Want To Learn About The Indigenous History Of Your Neighborhood? This New App Will Help You
For all the (let’s be absolutely honest here!) banal uses of social media out there, sometimes developers use the geolocative capabilities of smartphones to make the world a more inclusive place. This app looks at the history of a place and reveals how it was originally organized by the traditional owners of the land before processes of colonization and dispossession reshaped the maps of what is now known as the Americas. Digital media allows us to visualize things that are already there, so next time you step on indigenous land you can quietly acknowledge it.
Through location, the Native Land app lets you unearth the indigenous heritage of a place.
The app was developed in Canada, a country which was a complex network of indigenous groups before French and British colonial powers redrew the map. The app can be accessed both through mobile devices (it works on iOS and Android) and through a browser based map. It includes key information such as a group’s language, name and whether the land was ceded (most likely by force or through a deceptive deal) through a treaty. It is a work in progress, so bear with the developers please!
They state before you even start looking for the indigenous past of a territory based on your postcode: “This map does not represent or intend to represent official or legal boundaries of any Indigenous nations. To learn about definitive boundaries, contact the nations in question. Also, this map is not perfect — it is a work in progress with tons of contributions from the community. Please send us fixes if you find errors”. So if you have information that the developers could use to make the app more precise, they are more than open to new findings that could make this collaborative tool a more accurate representation of the indigenous imprint on a place. Ready to find out more about the place that you call home? Click here.
Remember: maps are only political and not set on stone, so the map you know was drawn by colonial powers.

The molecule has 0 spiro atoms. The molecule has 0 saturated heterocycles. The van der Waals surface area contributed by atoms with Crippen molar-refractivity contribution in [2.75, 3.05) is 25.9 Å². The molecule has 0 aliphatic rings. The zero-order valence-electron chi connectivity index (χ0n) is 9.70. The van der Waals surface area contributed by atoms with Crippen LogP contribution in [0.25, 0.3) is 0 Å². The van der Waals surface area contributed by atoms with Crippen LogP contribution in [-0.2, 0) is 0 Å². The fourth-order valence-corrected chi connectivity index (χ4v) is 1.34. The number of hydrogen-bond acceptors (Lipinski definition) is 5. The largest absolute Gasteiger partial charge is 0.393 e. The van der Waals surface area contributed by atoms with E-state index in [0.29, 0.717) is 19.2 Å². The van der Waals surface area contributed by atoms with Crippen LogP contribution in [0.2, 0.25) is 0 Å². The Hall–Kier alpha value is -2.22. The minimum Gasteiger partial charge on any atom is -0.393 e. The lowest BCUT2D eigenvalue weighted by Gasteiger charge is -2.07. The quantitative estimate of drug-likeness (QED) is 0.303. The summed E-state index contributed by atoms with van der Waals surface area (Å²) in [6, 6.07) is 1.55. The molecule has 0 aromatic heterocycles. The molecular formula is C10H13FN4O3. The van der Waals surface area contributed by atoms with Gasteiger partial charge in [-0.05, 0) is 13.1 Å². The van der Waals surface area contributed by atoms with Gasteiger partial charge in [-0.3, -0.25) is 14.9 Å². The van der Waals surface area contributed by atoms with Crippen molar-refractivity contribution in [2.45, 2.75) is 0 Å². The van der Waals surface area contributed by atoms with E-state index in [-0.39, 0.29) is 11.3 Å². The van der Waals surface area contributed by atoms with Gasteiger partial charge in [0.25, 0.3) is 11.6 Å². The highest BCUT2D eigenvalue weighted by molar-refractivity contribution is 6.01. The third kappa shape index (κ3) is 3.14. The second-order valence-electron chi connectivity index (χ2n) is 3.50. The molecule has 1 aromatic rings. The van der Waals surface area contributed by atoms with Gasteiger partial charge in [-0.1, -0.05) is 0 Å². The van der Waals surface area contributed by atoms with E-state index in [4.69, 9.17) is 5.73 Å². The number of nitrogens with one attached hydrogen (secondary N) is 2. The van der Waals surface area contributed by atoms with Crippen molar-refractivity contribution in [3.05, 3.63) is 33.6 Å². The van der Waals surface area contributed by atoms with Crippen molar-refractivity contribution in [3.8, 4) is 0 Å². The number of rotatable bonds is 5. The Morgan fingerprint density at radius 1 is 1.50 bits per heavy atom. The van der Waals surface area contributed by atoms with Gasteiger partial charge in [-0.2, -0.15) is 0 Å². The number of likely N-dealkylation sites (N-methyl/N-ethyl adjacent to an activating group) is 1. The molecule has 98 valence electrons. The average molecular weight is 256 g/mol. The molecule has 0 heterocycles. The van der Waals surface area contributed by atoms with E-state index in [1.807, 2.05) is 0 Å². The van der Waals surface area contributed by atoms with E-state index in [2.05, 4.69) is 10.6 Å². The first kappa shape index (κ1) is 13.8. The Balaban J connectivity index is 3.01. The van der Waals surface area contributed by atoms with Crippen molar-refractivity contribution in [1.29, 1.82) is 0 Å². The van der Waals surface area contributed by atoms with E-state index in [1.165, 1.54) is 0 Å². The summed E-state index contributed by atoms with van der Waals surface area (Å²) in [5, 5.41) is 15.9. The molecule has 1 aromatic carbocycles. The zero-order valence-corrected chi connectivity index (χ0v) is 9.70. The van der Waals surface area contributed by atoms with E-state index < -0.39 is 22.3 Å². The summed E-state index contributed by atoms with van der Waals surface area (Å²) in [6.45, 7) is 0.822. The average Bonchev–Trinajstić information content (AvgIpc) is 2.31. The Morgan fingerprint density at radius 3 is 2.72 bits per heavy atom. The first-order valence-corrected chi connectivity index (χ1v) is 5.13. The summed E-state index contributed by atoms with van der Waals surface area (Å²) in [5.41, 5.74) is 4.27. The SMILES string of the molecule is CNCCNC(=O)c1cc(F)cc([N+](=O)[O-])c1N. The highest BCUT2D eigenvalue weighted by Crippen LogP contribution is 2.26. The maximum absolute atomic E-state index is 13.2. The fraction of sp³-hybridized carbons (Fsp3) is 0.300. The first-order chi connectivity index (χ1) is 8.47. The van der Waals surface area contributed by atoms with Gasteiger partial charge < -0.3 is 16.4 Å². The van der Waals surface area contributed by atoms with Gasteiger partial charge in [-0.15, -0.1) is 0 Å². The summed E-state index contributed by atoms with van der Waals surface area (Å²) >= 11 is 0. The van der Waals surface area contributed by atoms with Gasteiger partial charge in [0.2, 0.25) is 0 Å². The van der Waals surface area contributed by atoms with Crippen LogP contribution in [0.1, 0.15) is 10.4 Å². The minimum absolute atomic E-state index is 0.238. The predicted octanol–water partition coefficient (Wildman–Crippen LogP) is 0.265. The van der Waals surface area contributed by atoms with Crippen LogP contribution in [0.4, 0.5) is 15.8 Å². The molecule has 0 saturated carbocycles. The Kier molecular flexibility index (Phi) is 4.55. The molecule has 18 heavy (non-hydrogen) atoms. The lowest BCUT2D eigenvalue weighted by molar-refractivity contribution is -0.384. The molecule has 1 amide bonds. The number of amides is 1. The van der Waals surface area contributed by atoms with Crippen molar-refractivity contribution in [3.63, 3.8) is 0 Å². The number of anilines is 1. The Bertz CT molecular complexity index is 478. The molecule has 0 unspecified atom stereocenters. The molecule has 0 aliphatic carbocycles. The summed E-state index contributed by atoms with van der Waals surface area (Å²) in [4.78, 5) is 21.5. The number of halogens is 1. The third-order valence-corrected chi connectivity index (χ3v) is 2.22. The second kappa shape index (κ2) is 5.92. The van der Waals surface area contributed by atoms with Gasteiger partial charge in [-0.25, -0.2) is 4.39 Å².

Contrary to what we might believe, maps are hardly set on stone. In fact, how a territory is named and where boundaries sit is evidence of historical processes through which lands are taken. Just look at this map of North America and think about all the blood that has been shed by the original owners of the land just so we can identify just three countries today. There were hundreds of discreet ethnic groups in Canada, Mexico and the United States before the European superpowers of Britain, France and Spain landed and created havoc.
But the past is past, right? So why should we care? Well, we should care, a lot, particularly in today’s political climate. Let’s take this map of the California area as an example.
So why is becoming familiar with the indigenous past of place important? Because it tells us that the borders that exist today are practically a human invention rather than something set on stone, and that unless you have indigenous heritage we are all guests. California, for example, was populated by a wide variety of peoples who were conquered by the Spanish or assimilated into mestizo culture through religion and language. So when white supremacists get all “America for the Americans” on Brown folk, they should be reminded that the land is and has always been indigenous.
And this map of Australia is just nuts! Can you believe that colonial settlers have tried to make this country fully white and monolingual in the past?
Australia is a young country that nevertheless has faced racism due to the aires de grandeza of some colonial settlers. Even though there has been a formal apology from the government towards aboriginal Australians, and there are constant acknowledgements to the fact that the land was never ceded, there remain great challenges to make the country truly inclusive for those who owned and thrived in the land in the first place. Just looking at this map makes you think of the wide variety of languages and traditions that existed in the island before the Dutch and English arrived
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